Cases of illegal re-entry after deportation still on the rise in Oklahoma City court
So far this year, 10 illegal re-entry cases have been filed in federal court in Oklahoma City. On Jan. 5, 15 defendants were indicted, pleaded guilty, or were sentenced on charges of unlawful re-entry into the United States.
The stakes were high for a Honduran man as he sat in a patrol car after being pulled over for drunken driving.
Hector Mercado-Castellanos, 42, was in the United States illegally. He had returned to Oklahoma City after being deported in 2004 for three drunken driving convictions and attempting to elude a police officer.
AT A GLANCE
Unlawful re-entry cases prosecuted
His son, Hector Escalante, 18, ambushed Oklahoma City police officer Katie Lawson after she responded to the drunken driving call on Aug. 29, prosecutors say. The 28-year-old officer was shot several times with a semi-automatic rifle but survived.
Thursday, Mercado-Castellanos was sentenced in Oklahoma City federal court to 16 months in prison for re-entering the United States illegally after previously being deported. He is among a growing number of people who are being prosecuted for illegal re-entry after deportation.
So far this year, 10 illegal re-entry cases have been filed in federal court in Oklahoma City. On Jan. 5, a total of 15 defendants were indicted, pleaded guilty, or were sentenced on charges of unlawful re-entry into the United States.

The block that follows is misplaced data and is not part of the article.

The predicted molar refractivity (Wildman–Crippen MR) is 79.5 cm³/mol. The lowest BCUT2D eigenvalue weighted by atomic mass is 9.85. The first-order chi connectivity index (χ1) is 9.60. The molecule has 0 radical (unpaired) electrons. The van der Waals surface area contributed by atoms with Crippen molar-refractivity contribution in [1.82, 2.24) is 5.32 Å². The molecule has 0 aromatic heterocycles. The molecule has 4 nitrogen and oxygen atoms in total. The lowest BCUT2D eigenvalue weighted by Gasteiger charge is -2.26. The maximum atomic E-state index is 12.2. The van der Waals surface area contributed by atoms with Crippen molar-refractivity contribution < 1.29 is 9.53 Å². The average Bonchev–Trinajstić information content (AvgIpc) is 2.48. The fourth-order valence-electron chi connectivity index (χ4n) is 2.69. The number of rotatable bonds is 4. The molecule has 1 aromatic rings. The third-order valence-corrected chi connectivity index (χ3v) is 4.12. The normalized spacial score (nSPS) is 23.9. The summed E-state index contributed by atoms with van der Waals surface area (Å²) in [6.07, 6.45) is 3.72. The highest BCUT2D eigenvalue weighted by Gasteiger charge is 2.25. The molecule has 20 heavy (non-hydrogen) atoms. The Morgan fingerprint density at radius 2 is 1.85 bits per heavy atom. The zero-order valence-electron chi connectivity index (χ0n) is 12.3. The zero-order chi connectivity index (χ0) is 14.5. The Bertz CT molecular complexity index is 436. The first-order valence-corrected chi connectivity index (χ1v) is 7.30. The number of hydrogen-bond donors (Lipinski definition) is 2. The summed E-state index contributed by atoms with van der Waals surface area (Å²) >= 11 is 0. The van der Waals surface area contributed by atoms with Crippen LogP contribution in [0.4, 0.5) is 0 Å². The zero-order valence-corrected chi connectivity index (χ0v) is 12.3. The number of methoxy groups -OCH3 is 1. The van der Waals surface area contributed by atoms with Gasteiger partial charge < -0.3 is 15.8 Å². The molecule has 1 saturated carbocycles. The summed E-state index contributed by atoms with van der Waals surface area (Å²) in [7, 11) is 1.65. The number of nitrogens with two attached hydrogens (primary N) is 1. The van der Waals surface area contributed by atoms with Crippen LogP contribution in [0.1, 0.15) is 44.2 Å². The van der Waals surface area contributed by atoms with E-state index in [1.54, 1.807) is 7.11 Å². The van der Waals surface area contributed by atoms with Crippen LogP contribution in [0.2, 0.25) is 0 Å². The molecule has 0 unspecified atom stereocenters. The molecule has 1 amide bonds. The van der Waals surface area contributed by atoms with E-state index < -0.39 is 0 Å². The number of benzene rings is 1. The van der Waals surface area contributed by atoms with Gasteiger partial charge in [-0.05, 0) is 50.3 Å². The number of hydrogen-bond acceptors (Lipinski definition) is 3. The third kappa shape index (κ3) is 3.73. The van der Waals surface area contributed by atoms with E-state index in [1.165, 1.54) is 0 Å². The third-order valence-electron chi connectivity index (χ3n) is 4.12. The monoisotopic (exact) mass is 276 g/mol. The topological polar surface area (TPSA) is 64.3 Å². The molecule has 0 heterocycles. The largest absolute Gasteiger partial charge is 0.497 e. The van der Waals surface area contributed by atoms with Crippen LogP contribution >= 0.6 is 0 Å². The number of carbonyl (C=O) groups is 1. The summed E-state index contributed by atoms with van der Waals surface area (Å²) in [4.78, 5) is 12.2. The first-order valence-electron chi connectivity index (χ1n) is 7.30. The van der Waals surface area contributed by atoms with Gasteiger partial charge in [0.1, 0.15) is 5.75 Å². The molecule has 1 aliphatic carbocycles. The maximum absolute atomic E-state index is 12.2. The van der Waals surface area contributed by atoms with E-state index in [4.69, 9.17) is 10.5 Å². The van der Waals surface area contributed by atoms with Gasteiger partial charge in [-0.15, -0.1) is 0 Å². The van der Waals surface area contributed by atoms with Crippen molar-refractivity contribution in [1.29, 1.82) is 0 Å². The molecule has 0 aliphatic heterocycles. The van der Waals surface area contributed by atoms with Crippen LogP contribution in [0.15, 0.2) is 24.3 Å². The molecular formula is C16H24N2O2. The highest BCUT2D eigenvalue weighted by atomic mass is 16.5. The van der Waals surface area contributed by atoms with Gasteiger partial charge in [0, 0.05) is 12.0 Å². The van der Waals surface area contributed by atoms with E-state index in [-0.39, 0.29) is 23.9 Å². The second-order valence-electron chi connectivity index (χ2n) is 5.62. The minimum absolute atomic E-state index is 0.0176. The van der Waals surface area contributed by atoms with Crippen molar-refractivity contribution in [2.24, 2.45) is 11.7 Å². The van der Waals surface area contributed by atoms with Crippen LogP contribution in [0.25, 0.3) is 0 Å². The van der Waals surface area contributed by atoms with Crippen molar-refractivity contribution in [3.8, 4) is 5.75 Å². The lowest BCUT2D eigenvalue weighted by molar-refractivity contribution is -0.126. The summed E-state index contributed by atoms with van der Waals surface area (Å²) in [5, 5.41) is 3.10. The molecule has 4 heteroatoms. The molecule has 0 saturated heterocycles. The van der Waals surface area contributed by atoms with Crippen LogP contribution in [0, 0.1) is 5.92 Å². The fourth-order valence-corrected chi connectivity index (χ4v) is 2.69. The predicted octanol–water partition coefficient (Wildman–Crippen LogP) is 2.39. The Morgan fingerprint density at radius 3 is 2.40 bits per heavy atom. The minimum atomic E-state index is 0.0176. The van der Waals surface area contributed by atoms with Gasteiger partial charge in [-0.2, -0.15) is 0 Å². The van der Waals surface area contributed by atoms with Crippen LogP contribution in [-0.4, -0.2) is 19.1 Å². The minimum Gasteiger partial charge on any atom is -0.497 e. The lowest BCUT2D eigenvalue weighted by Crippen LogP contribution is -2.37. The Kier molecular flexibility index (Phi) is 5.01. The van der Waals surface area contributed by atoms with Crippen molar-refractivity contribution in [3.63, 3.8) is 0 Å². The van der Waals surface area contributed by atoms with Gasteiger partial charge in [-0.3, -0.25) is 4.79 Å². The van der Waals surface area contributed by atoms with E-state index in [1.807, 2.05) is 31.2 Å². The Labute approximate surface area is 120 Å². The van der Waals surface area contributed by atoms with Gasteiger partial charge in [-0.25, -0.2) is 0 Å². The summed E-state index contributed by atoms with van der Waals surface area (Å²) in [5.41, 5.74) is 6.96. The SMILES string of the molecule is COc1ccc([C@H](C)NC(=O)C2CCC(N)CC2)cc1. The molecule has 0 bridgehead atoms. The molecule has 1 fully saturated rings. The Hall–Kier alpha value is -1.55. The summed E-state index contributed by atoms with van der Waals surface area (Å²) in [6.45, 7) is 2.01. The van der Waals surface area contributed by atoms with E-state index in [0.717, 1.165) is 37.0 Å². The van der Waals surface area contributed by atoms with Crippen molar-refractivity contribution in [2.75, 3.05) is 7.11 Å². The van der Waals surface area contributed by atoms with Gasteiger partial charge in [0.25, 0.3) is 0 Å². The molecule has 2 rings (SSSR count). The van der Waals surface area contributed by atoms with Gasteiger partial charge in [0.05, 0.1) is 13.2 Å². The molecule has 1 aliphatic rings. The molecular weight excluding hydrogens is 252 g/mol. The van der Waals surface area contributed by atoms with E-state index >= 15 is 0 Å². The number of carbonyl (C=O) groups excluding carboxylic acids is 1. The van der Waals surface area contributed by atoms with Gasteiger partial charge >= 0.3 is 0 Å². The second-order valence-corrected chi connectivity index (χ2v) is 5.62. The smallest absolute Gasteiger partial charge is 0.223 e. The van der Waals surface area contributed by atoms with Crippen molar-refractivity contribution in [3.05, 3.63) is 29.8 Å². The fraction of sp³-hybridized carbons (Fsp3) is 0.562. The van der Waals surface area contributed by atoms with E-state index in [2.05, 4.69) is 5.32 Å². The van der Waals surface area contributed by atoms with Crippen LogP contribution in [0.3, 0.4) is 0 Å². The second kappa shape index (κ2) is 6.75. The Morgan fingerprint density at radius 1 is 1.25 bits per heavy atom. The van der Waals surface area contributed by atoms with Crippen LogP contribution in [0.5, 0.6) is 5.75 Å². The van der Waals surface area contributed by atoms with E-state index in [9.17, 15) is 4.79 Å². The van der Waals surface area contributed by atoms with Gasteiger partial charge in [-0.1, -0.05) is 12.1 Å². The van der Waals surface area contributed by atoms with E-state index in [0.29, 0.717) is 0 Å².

In 2008, 13 were filed the entire year. That numbered jumped to 26 in 2009 and 54 last year.
Felons who unlawfully return to the country after being deported can face federal prison sentences of up to 10 years. Then, they're deported again. Violent felonies can drive sentences up to 20 years.
Federal prosecutors do not often lose these cases. In fact, most never make it to trial, said Bob Troester, spokesman for the U.S. Attorney's office in Oklahoma City.
“The fact that they're here is like ‘exhibit A,'” Troester said. “As a general matter, most of them end up pleading out.”
And many of them, like Mercado-Castellanos, end up coming back again for family, work and other reasons.
Of those indicted this month, several had been deported and returned three or four times, court records show.
Dan Kowalski, a Texas-based immigration attorney and editor of Bender's Immigration Bulletin, said it's a no-brainer why many take the risks.
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